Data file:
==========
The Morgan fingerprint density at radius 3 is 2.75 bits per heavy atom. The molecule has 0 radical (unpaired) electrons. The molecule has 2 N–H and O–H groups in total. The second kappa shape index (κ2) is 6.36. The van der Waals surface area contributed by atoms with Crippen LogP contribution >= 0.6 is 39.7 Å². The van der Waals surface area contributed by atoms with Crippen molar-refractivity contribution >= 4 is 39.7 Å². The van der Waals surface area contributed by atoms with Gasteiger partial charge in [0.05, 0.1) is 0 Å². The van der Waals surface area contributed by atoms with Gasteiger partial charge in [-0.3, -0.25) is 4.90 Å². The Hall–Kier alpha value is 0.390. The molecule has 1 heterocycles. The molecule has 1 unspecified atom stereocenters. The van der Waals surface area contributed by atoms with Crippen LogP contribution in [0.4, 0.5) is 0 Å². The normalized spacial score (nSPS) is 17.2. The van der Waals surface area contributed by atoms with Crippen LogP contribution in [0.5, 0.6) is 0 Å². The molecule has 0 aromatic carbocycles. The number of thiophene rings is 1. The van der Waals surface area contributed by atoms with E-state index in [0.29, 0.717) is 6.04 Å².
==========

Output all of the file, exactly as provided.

The Morgan fingerprint density at radius 3 is 2.75 bits per heavy atom. The molecule has 0 radical (unpaired) electrons. The molecule has 2 N–H and O–H groups in total. The second kappa shape index (κ2) is 6.36. The van der Waals surface area contributed by atoms with Crippen LogP contribution >= 0.6 is 39.7 Å². The van der Waals surface area contributed by atoms with Crippen molar-refractivity contribution >= 4 is 39.7 Å². The van der Waals surface area contributed by atoms with Gasteiger partial charge in [0.05, 0.1) is 0 Å². The van der Waals surface area contributed by atoms with Gasteiger partial charge in [-0.3, -0.25) is 4.90 Å². The Hall–Kier alpha value is 0.390. The molecule has 1 heterocycles. The molecule has 1 unspecified atom stereocenters. The van der Waals surface area contributed by atoms with Crippen LogP contribution in [0.4, 0.5) is 0 Å². The normalized spacial score (nSPS) is 17.2. The van der Waals surface area contributed by atoms with Crippen LogP contribution in [0.5, 0.6) is 0 Å². The molecule has 0 aromatic carbocycles. The number of thiophene rings is 1. The van der Waals surface area contributed by atoms with E-state index in [0.29, 0.717) is 6.04 Å².